The COC has the potential to be the data resource to measure what we are doing and how well we are doing it, but we can’t do that effectively without the entire community participating in data sharing and collaboration. We recognize this level of coordination is a challenge, but we are eager to continue our important work to foster strategic partnerships in our community. 

We are continuously shining a bright light on the problem of homelessness, trying adaptive changes, and moving the ball forward, so to speak.

What is the most impactful thing the CoC is undertaking this year? 

In my opinion, it is the work of the Systems Performance Committee to review and analyze gaps in the system, and the work of the Coordinated Entry System Committee to analyze the Coordinated Entry System (CES). These committees of the CoC have focused on the in-depth analyses of our system of housing and resources, which highlight ways to strengthen our community’s response. 

Both efforts provide the first comprehensive views of our system, revealing that multiple agencies have control over certain aspects of the system. This requires us to build more trust among the agencies to achieve collaboration for a real system change and maximized performance. 

We will use these analyses to guide future decision-making as we move toward creating a system that works together. 

I want to call out as an example, the willingness of the Behavioral Health System to try to find a way to work with CES.  These were two systems that had nothing to do with each other. They each had different ways of assessing a person who was appropriate for services and thus housing that was attached to those services.   There is very little alignment between those two measures.  However, they have been diligently trying to find common ground, building on the work done previously by the veterans’ groups and the youth providers.  This is painstaking and takes a lot of time and manual work to create efficiencies that will make it sustainable.  But the effort to continue to try is there.  To me, this is how we improve system performance.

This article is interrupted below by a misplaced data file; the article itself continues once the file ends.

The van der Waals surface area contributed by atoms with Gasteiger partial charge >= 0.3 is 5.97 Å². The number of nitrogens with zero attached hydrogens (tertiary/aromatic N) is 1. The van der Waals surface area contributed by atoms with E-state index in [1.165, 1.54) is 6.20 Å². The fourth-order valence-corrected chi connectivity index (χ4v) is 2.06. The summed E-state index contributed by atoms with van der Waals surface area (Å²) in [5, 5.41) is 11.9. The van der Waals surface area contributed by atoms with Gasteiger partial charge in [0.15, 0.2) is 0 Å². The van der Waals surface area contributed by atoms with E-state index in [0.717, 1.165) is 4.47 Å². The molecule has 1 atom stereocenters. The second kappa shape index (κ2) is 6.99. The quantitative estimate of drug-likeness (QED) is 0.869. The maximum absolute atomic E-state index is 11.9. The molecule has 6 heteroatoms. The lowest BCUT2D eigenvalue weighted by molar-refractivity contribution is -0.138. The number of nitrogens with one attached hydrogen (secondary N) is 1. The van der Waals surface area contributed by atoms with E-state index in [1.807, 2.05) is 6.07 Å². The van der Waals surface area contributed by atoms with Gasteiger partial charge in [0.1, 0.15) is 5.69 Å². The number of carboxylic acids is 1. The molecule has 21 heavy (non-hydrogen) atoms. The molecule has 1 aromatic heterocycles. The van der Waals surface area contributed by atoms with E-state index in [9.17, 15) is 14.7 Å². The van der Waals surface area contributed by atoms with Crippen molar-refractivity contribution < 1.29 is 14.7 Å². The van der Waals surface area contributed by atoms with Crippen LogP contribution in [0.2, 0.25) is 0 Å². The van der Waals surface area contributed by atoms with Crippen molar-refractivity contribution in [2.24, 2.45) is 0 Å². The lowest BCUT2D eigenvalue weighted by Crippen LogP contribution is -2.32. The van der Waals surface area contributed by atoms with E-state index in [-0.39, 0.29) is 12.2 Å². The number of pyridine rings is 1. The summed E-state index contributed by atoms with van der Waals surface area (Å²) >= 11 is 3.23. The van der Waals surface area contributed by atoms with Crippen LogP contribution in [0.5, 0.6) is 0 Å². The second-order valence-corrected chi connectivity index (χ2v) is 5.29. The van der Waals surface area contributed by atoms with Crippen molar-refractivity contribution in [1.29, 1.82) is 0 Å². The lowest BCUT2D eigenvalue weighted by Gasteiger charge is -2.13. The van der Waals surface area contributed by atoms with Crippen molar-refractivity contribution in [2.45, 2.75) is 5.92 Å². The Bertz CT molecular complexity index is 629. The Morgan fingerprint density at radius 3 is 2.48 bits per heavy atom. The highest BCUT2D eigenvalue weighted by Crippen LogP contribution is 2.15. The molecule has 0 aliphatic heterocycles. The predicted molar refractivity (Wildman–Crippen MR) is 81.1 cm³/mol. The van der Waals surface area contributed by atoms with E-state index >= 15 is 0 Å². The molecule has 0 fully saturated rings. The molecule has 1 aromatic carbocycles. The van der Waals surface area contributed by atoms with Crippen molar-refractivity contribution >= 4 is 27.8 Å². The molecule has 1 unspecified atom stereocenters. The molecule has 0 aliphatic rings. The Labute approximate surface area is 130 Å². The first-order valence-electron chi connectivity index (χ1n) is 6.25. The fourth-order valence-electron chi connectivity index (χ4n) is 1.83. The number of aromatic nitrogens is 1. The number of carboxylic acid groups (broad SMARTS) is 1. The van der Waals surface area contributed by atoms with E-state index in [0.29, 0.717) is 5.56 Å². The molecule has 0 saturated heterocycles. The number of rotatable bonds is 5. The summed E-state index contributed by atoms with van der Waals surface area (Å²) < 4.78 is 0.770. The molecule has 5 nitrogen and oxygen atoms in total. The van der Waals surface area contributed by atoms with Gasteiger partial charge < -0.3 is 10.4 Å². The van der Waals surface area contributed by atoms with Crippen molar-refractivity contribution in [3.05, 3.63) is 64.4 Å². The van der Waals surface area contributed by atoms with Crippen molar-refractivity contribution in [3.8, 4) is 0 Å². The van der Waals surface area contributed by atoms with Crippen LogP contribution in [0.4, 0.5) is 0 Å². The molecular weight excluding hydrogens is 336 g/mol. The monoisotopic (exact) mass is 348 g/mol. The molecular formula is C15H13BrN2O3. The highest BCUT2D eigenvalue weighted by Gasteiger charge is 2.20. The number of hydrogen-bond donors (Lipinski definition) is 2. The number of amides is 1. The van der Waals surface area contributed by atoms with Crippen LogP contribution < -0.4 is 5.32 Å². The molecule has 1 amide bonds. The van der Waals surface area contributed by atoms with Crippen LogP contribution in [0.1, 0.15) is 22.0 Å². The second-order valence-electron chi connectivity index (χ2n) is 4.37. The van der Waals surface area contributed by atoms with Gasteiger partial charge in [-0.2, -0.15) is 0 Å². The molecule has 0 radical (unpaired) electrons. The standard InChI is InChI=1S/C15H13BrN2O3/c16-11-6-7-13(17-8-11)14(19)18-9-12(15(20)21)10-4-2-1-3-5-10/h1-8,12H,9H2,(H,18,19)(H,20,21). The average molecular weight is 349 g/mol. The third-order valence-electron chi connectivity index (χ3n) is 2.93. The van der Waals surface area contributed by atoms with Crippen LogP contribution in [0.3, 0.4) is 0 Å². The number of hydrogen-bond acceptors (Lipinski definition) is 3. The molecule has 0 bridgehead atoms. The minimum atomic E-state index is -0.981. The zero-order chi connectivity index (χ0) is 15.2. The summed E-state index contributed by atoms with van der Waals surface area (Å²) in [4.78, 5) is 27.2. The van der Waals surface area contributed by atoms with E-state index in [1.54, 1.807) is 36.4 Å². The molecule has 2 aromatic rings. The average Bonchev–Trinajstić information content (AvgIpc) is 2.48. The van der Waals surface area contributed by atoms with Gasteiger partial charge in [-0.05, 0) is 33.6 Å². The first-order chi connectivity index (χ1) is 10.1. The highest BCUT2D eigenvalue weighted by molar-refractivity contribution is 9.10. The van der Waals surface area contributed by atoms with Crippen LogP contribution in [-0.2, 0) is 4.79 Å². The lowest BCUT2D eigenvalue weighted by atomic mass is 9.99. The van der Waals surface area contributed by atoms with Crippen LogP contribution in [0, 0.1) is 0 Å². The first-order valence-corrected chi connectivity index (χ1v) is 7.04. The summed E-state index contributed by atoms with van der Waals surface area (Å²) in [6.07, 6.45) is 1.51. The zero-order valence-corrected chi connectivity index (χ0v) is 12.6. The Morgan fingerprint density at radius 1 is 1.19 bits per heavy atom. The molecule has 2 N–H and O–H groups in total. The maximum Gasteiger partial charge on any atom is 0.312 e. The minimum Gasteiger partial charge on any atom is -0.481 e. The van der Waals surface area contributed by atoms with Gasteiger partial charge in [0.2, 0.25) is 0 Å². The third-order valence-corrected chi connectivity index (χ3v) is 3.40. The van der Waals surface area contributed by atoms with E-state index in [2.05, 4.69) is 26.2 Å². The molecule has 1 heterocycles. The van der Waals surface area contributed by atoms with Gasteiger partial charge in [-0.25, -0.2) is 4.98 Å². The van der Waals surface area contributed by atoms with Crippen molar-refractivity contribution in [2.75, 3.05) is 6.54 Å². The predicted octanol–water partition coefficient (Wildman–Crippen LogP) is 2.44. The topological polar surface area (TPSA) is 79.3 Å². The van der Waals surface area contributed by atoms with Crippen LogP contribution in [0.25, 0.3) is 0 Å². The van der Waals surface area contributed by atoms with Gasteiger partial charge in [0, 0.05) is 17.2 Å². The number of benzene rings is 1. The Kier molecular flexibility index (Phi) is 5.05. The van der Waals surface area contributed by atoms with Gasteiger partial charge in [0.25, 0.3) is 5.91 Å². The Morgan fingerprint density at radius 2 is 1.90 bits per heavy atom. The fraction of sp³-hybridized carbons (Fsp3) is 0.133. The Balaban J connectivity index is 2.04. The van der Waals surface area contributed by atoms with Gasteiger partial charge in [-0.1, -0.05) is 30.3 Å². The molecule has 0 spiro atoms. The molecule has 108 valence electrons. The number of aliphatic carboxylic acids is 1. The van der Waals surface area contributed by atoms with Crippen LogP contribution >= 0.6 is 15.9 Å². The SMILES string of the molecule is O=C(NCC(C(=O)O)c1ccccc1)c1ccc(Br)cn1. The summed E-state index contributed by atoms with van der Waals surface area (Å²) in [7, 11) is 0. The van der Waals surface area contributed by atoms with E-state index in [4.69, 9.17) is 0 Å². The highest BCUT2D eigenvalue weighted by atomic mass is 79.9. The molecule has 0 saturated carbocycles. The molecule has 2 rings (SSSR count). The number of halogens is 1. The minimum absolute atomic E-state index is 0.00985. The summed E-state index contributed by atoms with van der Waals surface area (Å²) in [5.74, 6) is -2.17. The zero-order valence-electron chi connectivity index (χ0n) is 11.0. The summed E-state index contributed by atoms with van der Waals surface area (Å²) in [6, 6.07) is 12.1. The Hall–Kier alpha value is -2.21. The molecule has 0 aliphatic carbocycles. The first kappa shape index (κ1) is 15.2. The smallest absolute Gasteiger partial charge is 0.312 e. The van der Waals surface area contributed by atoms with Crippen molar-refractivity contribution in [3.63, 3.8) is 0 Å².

Where does the CoC fit in the community?

The C0C is positioned to be the convening body where homelessness is addressed. We have most of the right people in the room to really make a difference – the provider community, the faith community, the activist community, representation from County Behavioral Health, County Department of Human Assistance, SHRA, the cities, law enforcement, the business community.  

However, most of the public does not know there is a CoC, who it is, what it does and is supposed to do. It feels very disjointed and the public sees finger-pointing between jurisdictions and they are frustrated and angry. Many of those experiencing homelessness have accepted living in encampments, surviving, creating their own social networks and do not have hope that they have options so they are holding fast to their piece of sidewalk.

To be more influential in fixing the system-wide response, we will be finding ways to bring the CoC work to the public and elected officials to increase understanding, improve decision making, and address common misperceptions. This effort includes hosting more public forums, such as the May annual meeting. We’ll be talking more about the “wins”, championing ways to create more housing, and advocating for increased coordination and alignment between our public partners to address this humanitarian crisis.